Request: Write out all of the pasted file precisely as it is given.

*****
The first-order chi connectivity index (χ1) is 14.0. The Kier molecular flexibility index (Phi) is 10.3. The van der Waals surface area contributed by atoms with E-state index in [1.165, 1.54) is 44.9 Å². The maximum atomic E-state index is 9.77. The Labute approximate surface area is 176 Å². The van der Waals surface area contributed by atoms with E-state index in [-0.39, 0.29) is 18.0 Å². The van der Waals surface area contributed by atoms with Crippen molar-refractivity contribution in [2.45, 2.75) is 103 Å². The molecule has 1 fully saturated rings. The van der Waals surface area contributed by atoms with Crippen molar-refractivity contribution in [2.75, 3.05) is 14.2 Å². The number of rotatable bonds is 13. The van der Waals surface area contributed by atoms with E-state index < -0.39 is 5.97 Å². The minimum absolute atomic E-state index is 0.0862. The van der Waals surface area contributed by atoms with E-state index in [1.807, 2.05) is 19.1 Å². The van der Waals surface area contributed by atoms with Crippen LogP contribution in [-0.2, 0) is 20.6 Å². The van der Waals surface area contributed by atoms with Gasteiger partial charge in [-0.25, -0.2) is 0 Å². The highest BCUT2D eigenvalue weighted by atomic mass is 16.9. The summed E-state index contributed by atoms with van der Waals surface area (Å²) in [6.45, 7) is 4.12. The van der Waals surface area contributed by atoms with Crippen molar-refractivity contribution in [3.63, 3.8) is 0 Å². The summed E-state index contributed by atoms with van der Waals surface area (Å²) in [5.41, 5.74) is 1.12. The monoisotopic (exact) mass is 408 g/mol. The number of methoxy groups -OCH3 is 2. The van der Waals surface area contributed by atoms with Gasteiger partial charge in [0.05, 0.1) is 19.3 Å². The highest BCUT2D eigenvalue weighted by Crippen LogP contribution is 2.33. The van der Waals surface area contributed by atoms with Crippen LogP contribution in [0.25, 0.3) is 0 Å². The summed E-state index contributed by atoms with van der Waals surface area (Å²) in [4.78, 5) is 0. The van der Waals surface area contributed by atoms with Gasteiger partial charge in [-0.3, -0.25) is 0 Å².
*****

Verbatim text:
The first-order chi connectivity index (χ1) is 14.0. The Kier molecular flexibility index (Phi) is 10.3. The van der Waals surface area contributed by atoms with E-state index in [1.165, 1.54) is 44.9 Å². The maximum atomic E-state index is 9.77. The Labute approximate surface area is 176 Å². The van der Waals surface area contributed by atoms with E-state index in [-0.39, 0.29) is 18.0 Å². The van der Waals surface area contributed by atoms with Crippen molar-refractivity contribution in [2.45, 2.75) is 103 Å². The molecule has 1 fully saturated rings. The van der Waals surface area contributed by atoms with Crippen molar-refractivity contribution in [2.75, 3.05) is 14.2 Å². The number of rotatable bonds is 13. The van der Waals surface area contributed by atoms with E-state index < -0.39 is 5.97 Å². The minimum absolute atomic E-state index is 0.0862. The van der Waals surface area contributed by atoms with E-state index in [1.807, 2.05) is 19.1 Å². The van der Waals surface area contributed by atoms with Crippen LogP contribution in [-0.2, 0) is 20.6 Å². The van der Waals surface area contributed by atoms with Gasteiger partial charge in [-0.25, -0.2) is 0 Å². The highest BCUT2D eigenvalue weighted by atomic mass is 16.9. The summed E-state index contributed by atoms with van der Waals surface area (Å²) in [6.45, 7) is 4.12. The van der Waals surface area contributed by atoms with Crippen molar-refractivity contribution in [3.63, 3.8) is 0 Å². The summed E-state index contributed by atoms with van der Waals surface area (Å²) in [5.41, 5.74) is 1.12. The monoisotopic (exact) mass is 408 g/mol. The number of methoxy groups -OCH3 is 2. The van der Waals surface area contributed by atoms with Gasteiger partial charge in [0.05, 0.1) is 19.3 Å². The highest BCUT2D eigenvalue weighted by Crippen LogP contribution is 2.33. The van der Waals surface area contributed by atoms with Crippen LogP contribution in [0.25, 0.3) is 0 Å². The summed E-state index contributed by atoms with van der Waals surface area (Å²) in [4.78, 5) is 0. The van der Waals surface area contributed by atoms with Gasteiger partial charge in [-0.3, -0.25) is 0 Å².